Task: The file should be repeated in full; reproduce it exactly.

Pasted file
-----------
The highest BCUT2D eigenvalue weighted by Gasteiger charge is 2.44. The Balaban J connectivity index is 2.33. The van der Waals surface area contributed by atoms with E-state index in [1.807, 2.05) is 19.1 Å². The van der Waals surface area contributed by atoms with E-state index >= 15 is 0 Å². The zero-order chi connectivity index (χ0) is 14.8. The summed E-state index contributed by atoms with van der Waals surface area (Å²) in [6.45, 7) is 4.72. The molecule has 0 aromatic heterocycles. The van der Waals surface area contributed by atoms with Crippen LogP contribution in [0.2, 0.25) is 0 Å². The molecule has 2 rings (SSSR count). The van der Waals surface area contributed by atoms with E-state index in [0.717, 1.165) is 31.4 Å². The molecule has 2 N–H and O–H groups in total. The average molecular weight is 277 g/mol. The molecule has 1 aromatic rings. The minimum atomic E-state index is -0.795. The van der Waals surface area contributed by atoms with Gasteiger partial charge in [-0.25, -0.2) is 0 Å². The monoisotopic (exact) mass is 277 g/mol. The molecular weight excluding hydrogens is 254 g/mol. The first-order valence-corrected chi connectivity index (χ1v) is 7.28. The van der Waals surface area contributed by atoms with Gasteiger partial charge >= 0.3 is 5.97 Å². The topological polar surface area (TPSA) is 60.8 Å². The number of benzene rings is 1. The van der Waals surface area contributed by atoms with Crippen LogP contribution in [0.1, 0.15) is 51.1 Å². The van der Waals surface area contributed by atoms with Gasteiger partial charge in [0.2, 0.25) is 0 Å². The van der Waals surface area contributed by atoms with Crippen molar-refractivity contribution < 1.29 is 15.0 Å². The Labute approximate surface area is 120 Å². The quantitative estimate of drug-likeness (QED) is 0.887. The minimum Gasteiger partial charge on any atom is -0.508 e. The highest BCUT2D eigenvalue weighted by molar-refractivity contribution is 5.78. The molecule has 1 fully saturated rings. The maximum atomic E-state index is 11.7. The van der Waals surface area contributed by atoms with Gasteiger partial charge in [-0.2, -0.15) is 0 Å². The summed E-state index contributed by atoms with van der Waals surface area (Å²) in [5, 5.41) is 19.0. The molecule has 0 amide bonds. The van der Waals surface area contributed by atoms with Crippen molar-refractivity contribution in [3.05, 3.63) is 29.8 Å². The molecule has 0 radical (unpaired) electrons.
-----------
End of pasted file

The highest BCUT2D eigenvalue weighted by Gasteiger charge is 2.44. The Balaban J connectivity index is 2.33. The van der Waals surface area contributed by atoms with E-state index in [1.807, 2.05) is 19.1 Å². The van der Waals surface area contributed by atoms with E-state index >= 15 is 0 Å². The zero-order chi connectivity index (χ0) is 14.8. The summed E-state index contributed by atoms with van der Waals surface area (Å²) in [6.45, 7) is 4.72. The molecule has 0 aromatic heterocycles. The van der Waals surface area contributed by atoms with Crippen LogP contribution in [0.2, 0.25) is 0 Å². The molecule has 2 rings (SSSR count). The van der Waals surface area contributed by atoms with E-state index in [0.717, 1.165) is 31.4 Å². The molecule has 2 N–H and O–H groups in total. The average molecular weight is 277 g/mol. The molecule has 1 aromatic rings. The minimum atomic E-state index is -0.795. The van der Waals surface area contributed by atoms with Gasteiger partial charge in [-0.25, -0.2) is 0 Å². The monoisotopic (exact) mass is 277 g/mol. The molecular weight excluding hydrogens is 254 g/mol. The first-order valence-corrected chi connectivity index (χ1v) is 7.28. The van der Waals surface area contributed by atoms with Gasteiger partial charge >= 0.3 is 5.97 Å². The topological polar surface area (TPSA) is 60.8 Å². The number of benzene rings is 1. The van der Waals surface area contributed by atoms with Crippen LogP contribution in [0.1, 0.15) is 51.1 Å². The van der Waals surface area contributed by atoms with Gasteiger partial charge in [0.2, 0.25) is 0 Å². The van der Waals surface area contributed by atoms with Crippen molar-refractivity contribution < 1.29 is 15.0 Å². The Labute approximate surface area is 120 Å². The quantitative estimate of drug-likeness (QED) is 0.887. The minimum Gasteiger partial charge on any atom is -0.508 e. The highest BCUT2D eigenvalue weighted by molar-refractivity contribution is 5.78. The molecule has 1 fully saturated rings. The maximum atomic E-state index is 11.7. The van der Waals surface area contributed by atoms with Gasteiger partial charge in [-0.2, -0.15) is 0 Å². The summed E-state index contributed by atoms with van der Waals surface area (Å²) in [5, 5.41) is 19.0. The molecule has 0 amide bonds. The van der Waals surface area contributed by atoms with Crippen molar-refractivity contribution in [3.05, 3.63) is 29.8 Å². The molecule has 0 radical (unpaired) electrons.